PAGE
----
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Facing Your Fears Program


Facing Your Fears (FYF) is a program aimed toward youth with high-functioning Autism Spectrum Disorders who need assistance managing anxiety symptoms that interfere with daily life. 

The program is based on more than 8 years of funded research, and uses cognitive behavioral principles to assist youth in identifying their anxiety and/or fears, as well as learning strategies to manage their anxiety symptoms. FYF is currently offered in a group-setting, although it may also be used in individual contexts.

A well-developed parent education component is part of the FYF program, and allows for the generalization of concepts and strategies learned in group to be implemented at home.
 

Effectively managing anxiety symptoms can help children and adolescents become more successful in academic setting and participate more fully in their daily lives.

We invite you to click the tabs below to find out more about the resources we offer through this program.

 

Groups are offered for verbally fluent children and adolescents with high-functioning autism spectrum disorders who need assistance managing anxiety that interferes with their daily lives. This group focuses on helping youth identify anxiety, worry, or fear and develop coping strategies. The group gives youth an opportunity to practice these new strategies with the guidance and support of group facilitators.

Parents are an integral part of the FYF groups and are asked to attend all of the sessions. A well-developed parent education component allows for the generalization of concepts and strategies learned in group to be implemented at home. 

Facing Your Fears Groups Flyer

 

TeleCopes is the telehealth version of the Facing Your Fears program and was developed through a study through funded from the Health Resources Service Administration (HRSA). The TeleCopes Project Director is Susan Hepburn, PhD, a licensed clinical psychologist at JFK Partners.

TeleCopes uses videoconferencing technology to reach youth and their parents through their home computer. Families could be paired with anywhere from 1-3 other families that creates an online group therapy experience. In certain instances, individual therapy takes place due to the child's needs.

Weekly sessions are scheduled between a clinician and all of the families in a particular group. They all connect online and can see and hear each other. The screen has one box for each family and shows the clinician and all the families on one screen. To give you an idea of what it looks like, here is photo of a screen. 

Sometimes parent education is the focus of the session with some participation between the youth and other sessions focus on working with youth. Just like the live Facing Your Fears group participants, the TeleCopes participants complete a video that shows a strategy they adopted to help reduce their anxiety. Flipcams are sent to families to use in filming their video.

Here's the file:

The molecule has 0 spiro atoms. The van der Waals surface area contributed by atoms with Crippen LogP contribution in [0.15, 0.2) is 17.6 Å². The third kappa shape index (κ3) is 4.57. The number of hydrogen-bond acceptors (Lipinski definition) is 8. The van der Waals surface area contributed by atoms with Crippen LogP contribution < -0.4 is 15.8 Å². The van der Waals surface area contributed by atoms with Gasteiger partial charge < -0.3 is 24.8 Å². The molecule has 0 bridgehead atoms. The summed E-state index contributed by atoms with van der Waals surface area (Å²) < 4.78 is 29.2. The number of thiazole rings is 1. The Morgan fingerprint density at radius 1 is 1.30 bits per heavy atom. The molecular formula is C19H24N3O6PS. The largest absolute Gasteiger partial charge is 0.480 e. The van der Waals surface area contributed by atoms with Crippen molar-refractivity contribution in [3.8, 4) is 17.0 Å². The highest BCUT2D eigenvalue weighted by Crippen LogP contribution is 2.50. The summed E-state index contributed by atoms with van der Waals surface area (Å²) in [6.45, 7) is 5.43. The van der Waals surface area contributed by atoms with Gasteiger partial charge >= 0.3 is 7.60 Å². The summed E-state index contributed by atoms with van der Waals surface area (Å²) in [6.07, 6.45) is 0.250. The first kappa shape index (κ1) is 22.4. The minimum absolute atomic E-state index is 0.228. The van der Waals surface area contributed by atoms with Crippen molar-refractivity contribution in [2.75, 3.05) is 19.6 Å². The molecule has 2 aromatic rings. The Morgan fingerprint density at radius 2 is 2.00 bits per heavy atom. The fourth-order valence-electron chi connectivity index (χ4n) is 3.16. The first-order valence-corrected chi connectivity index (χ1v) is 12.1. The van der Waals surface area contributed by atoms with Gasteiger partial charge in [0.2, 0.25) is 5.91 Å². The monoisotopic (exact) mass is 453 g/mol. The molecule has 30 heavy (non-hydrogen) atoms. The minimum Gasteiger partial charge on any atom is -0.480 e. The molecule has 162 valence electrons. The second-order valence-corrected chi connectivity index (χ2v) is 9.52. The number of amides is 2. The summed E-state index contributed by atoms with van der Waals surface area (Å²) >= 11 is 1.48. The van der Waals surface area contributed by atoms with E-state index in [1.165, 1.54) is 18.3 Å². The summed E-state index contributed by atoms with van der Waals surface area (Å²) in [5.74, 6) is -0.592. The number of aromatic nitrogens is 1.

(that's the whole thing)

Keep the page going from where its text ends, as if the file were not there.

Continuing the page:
The TeleCopes program has also reached out to families and teachers around the state who are interested in learning more about how they can support youth with ASD who experience anxiety. Interactive webinars have been given by Susan Hepburn, PhD to address specific questions from parents and teachers. Here is a link to a webinar conducted by the project:

Helping Youth with Autism Spectrum Disorders Cope with Worry and Anxiety in School

Archived webinar (Runtime: 1:34:16)

Although the grant has ended, the TeleCopes work continues. If you are interested in the program, please contact Kristen Kaiser at kristen.kaiser@ucdenver.edu

Facing Your Fears Manual


Anxiety is one of the biggest challenges faced by children with high-functioning autism spectrum disorders and Asperger syndrome. Help them conquer their fears - and participate more fully in home, school, and community life - with this innovative group therapy program for children 8-14 years old and their parents.

Ideal for small groups of 4-5 children but also effective in one-to-one therapy, this proven, ready-to-use program is a must for mental health professionals who work with children and families in clinical settings. Developed to address the specific needs and challenges of children with high-functioning ASD and Asperger syndrome, Facing Your Fears works because it:
 
  • targets specific fears or worries that interfere with day-to-day functioning at home and school
  • actively involves parents in every session - the key to helping children make progress and ensuring that families provide skillful, sensitive support
  • is backed by more than 7 years of funded research, including two clinical trials with positive outcomes
  • engages children with memorable, age-appropriate strategies for defeating anxiety, from creating "worry bugs" to filming movies of themselves facing their fears
  • gives children repeated opportunities to practice their social interactions with others
  • uses the highly effective principles of cognitive behavioral therapy
  • helps children and parents generalize the skills they learn in group to other settings